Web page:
posted by jessamyn at 8:51 AM on August 30, 2004

Sometimes if you just go to the (would-be) delivering post office and tell them what the problem is, they can knock the package loose in the system.
posted by adamrice at 10:15 AM on August 30, 2004

My first suggestion is to go back in time and convince yourself to buy insurance on the box that went missing.

However, since my first suggestion is, according to our current understanding of physics, impossible, your other option is to write it off mentally and not waste any more of your life on something that you are destined to never see again. Other suggestions when dealing with the post office are simply counterproductive.
posted by kindall at 10:19 AM on August 30, 2004

No advice for you here, particularly, except that when I did this (from CA to TX) most of the boxes arrived together and the last box arrived a week or so later. The last box was basically a sphere of tape and cardboard. My guess is that it was late because it was falling apart.

Folks, this is a good way to ship books. Media rate is FAR less than what a moving company charges per pound, even UPS is cheaper than that. But yeah, insurance in USPS is very inexpensive. Consider it.
posted by RustyBrooks at 10:23 AM on August 30, 2004

Response by poster: Thanks for all of your suggestions thus far. I'll file a few letters, send an email, meet my local postmaster...and try to take the zen approach and remember that they're probably gone forever. There are some *great* books in there though, so I'm not ready to give up quite yet. The boxes were all real book boxes and well taped, so I don't think it would have fallen apart. The first two arrived five days after I shipped them, and the third was supposedly on the same delivery truck, so something went awry fairly close to the delivery point.

Jessamyn, thanks for the questions - I included the answers to those (and a few more!) in my letters to the Mail Recovery Centers and have started an online compliant file. I'll try to keep my cool with them during this process.

Media mail is definitely a great way to send books/videos etc., but I do need to buy insurance and track them in the future - even with those 'extras,' it's still considerably cheaper than any other method for those materials. Keep your fingers crossed!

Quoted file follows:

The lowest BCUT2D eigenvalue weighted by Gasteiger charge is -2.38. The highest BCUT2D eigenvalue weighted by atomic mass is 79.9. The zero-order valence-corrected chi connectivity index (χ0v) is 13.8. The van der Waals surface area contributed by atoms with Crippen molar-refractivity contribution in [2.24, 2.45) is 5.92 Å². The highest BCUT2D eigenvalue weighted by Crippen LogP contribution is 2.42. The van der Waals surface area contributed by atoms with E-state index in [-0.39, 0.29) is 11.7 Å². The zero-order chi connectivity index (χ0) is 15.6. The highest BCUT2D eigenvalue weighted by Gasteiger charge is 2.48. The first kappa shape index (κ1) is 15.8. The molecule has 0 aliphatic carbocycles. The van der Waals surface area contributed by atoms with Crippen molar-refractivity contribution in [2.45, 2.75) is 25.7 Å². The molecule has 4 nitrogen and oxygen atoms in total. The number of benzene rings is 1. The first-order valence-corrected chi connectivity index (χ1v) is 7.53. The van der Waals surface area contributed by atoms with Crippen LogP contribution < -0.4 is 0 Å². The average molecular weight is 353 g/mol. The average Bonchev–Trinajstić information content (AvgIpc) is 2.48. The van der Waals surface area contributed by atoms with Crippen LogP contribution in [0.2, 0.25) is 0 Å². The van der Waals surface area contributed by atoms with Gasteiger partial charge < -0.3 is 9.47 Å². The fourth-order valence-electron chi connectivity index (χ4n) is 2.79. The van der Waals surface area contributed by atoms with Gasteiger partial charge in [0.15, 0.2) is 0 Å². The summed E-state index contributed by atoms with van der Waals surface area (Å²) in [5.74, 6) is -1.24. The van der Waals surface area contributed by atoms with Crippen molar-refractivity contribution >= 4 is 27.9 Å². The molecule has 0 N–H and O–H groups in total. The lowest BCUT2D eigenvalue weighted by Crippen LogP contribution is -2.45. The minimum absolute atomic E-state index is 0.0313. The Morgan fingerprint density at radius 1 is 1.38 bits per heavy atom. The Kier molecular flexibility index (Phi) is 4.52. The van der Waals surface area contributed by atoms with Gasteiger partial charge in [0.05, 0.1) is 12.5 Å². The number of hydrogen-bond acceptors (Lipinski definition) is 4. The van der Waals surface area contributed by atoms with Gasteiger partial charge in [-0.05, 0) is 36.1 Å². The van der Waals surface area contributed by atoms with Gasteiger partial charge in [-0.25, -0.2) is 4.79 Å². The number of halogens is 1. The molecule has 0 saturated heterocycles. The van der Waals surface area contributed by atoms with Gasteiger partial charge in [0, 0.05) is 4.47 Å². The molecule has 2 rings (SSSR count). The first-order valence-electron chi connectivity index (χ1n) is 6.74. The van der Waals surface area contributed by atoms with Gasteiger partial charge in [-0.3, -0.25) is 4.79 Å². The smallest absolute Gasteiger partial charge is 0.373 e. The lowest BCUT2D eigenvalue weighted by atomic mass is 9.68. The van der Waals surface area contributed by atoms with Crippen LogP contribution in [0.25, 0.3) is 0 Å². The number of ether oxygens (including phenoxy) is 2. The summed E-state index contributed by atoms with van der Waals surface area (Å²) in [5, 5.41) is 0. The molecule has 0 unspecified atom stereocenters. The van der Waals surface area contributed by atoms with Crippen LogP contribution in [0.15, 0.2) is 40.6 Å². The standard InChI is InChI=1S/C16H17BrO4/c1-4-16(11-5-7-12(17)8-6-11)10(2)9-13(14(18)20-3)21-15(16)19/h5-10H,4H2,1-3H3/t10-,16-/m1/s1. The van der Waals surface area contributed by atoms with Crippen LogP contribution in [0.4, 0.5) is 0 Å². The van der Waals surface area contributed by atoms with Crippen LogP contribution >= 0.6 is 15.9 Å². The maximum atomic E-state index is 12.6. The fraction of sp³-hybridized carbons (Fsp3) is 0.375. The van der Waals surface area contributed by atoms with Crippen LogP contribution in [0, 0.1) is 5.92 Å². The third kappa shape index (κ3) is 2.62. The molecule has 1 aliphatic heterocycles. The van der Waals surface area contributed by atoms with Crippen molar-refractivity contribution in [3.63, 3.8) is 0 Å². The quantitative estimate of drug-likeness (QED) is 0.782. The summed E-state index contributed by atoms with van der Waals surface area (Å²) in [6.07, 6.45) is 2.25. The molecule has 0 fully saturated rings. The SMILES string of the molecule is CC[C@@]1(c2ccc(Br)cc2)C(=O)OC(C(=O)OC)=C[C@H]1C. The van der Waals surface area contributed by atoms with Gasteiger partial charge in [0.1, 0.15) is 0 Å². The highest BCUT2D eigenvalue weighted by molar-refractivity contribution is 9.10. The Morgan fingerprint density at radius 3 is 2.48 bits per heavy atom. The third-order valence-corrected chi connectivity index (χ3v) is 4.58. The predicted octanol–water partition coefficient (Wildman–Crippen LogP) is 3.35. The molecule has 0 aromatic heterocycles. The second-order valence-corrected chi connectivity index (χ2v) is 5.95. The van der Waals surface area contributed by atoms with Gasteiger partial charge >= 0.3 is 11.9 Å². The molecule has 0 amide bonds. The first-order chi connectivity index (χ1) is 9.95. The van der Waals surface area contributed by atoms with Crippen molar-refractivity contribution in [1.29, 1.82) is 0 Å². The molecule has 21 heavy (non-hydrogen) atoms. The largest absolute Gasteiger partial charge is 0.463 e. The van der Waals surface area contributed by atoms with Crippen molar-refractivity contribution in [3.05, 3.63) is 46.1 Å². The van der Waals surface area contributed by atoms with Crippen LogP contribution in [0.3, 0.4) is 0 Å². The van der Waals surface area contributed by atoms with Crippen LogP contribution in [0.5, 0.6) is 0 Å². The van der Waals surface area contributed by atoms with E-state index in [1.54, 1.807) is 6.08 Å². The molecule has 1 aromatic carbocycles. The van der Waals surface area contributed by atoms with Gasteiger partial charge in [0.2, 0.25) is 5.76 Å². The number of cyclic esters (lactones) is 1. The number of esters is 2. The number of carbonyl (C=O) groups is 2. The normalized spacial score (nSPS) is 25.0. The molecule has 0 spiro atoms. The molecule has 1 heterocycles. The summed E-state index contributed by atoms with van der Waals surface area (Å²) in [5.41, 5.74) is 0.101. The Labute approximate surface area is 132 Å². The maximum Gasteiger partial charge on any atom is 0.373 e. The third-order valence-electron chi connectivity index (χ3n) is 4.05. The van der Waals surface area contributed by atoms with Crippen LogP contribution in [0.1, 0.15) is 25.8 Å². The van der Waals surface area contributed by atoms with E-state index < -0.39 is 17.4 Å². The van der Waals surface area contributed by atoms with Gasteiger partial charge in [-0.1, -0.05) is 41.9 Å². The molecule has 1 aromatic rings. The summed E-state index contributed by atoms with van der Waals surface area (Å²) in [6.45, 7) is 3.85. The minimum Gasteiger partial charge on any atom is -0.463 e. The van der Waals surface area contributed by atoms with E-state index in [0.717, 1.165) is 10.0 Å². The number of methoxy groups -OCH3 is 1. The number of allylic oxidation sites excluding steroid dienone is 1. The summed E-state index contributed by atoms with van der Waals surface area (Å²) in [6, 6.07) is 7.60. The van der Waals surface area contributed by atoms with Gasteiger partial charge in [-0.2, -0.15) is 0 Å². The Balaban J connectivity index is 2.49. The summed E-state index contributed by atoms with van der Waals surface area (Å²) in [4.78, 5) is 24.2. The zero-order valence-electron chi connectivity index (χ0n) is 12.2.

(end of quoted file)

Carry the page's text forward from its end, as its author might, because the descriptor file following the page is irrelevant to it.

posted by fionab at 11:23 AM on August 30, 2004

Media rate is FAR less than what a moving company charges per pound, even UPS is cheaper than that
Plus the first $100 in insurance is free.

How did you attach the address? From my experience shipping a package by UPS - always place a clear adhesive tape over the address with the tape covering a larger area. Because they can come off, be damaged by moisture, be destroyed by a sharp object or punctured destroying the address’s reading legibility. The address is your shipping key. Have received packages that were not intended for me, but had my label on it. Also have received returned packages because no address label was on package which happened a lot with those adhesive shipping envelopes (receiver’s paper work). They only made it back because of my “UPS account” stamp.
Did you have a return address?
posted by thomcatspike at 3:38 PM on August 30, 2004

For future mailings/shippings... it's also a good idea to make an itemized list of exactly what is being shipped in each box. In this case, a list of each book's title and perhaps, hardback or softback... something like that. It could come in handy, even if it just serves as a way for you to try and replace the books at a later time. Good luck.
posted by Witty at 3:08 AM on August 31, 2004